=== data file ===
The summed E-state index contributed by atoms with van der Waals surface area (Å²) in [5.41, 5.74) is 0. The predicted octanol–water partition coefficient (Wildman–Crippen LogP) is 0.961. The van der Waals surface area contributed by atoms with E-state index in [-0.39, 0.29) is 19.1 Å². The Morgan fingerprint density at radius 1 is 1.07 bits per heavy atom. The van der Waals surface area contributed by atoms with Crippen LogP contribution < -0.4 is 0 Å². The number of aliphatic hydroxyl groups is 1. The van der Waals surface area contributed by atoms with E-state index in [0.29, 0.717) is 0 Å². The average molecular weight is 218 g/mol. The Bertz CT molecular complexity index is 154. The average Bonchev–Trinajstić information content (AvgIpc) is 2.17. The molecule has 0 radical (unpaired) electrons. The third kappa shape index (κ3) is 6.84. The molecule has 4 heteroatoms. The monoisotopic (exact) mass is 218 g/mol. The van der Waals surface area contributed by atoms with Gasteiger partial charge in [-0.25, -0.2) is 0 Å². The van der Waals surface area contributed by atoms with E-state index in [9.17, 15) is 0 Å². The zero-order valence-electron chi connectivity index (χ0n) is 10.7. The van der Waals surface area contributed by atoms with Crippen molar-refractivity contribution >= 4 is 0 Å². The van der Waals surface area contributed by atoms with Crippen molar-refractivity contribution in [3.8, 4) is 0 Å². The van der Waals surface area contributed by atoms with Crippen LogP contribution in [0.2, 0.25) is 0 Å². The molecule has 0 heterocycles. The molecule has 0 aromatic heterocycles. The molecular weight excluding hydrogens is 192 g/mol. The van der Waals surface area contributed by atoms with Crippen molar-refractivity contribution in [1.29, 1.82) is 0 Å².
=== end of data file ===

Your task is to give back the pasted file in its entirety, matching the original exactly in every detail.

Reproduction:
The summed E-state index contributed by atoms with van der Waals surface area (Å²) in [5.41, 5.74) is 0. The predicted octanol–water partition coefficient (Wildman–Crippen LogP) is 0.961. The van der Waals surface area contributed by atoms with E-state index in [-0.39, 0.29) is 19.1 Å². The Morgan fingerprint density at radius 1 is 1.07 bits per heavy atom. The van der Waals surface area contributed by atoms with Crippen LogP contribution < -0.4 is 0 Å². The number of aliphatic hydroxyl groups is 1. The van der Waals surface area contributed by atoms with E-state index in [0.29, 0.717) is 0 Å². The average molecular weight is 218 g/mol. The Bertz CT molecular complexity index is 154. The average Bonchev–Trinajstić information content (AvgIpc) is 2.17. The molecule has 0 radical (unpaired) electrons. The third kappa shape index (κ3) is 6.84. The molecule has 4 heteroatoms. The monoisotopic (exact) mass is 218 g/mol. The van der Waals surface area contributed by atoms with Gasteiger partial charge in [-0.25, -0.2) is 0 Å². The van der Waals surface area contributed by atoms with E-state index in [9.17, 15) is 0 Å². The zero-order valence-electron chi connectivity index (χ0n) is 10.7. The van der Waals surface area contributed by atoms with Crippen molar-refractivity contribution >= 4 is 0 Å². The van der Waals surface area contributed by atoms with Crippen molar-refractivity contribution in [3.8, 4) is 0 Å². The van der Waals surface area contributed by atoms with Crippen LogP contribution in [0.2, 0.25) is 0 Å². The molecule has 0 heterocycles. The molecule has 0 aromatic heterocycles. The molecular weight excluding hydrogens is 192 g/mol. The van der Waals surface area contributed by atoms with Crippen molar-refractivity contribution in [1.29, 1.82) is 0 Å².